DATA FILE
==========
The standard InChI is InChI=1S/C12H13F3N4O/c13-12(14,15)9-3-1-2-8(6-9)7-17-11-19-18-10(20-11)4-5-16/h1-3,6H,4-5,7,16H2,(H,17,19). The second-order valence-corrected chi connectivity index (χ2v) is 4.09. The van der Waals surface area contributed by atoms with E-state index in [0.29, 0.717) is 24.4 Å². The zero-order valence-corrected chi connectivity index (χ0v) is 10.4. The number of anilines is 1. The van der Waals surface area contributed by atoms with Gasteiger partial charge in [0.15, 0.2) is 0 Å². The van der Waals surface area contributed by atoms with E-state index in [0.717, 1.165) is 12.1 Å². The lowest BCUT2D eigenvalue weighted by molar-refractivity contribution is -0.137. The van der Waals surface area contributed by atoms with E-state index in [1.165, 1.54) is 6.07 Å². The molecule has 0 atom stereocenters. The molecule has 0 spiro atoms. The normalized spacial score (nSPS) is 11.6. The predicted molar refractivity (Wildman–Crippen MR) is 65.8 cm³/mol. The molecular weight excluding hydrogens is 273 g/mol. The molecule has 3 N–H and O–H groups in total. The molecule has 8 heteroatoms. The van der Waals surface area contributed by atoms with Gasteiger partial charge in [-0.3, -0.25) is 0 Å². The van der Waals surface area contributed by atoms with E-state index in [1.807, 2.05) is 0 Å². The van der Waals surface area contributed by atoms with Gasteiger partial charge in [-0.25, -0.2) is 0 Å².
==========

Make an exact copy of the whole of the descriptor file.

The standard InChI is InChI=1S/C12H13F3N4O/c13-12(14,15)9-3-1-2-8(6-9)7-17-11-19-18-10(20-11)4-5-16/h1-3,6H,4-5,7,16H2,(H,17,19). The second-order valence-corrected chi connectivity index (χ2v) is 4.09. The van der Waals surface area contributed by atoms with E-state index in [0.29, 0.717) is 24.4 Å². The zero-order valence-corrected chi connectivity index (χ0v) is 10.4. The number of anilines is 1. The van der Waals surface area contributed by atoms with Gasteiger partial charge in [0.15, 0.2) is 0 Å². The van der Waals surface area contributed by atoms with E-state index in [0.717, 1.165) is 12.1 Å². The lowest BCUT2D eigenvalue weighted by molar-refractivity contribution is -0.137. The van der Waals surface area contributed by atoms with E-state index in [1.165, 1.54) is 6.07 Å². The molecule has 0 atom stereocenters. The molecule has 0 spiro atoms. The normalized spacial score (nSPS) is 11.6. The predicted molar refractivity (Wildman–Crippen MR) is 65.8 cm³/mol. The molecular weight excluding hydrogens is 273 g/mol. The molecule has 3 N–H and O–H groups in total. The molecule has 8 heteroatoms. The van der Waals surface area contributed by atoms with Gasteiger partial charge in [-0.3, -0.25) is 0 Å². The van der Waals surface area contributed by atoms with E-state index in [1.807, 2.05) is 0 Å². The van der Waals surface area contributed by atoms with Gasteiger partial charge in [-0.25, -0.2) is 0 Å².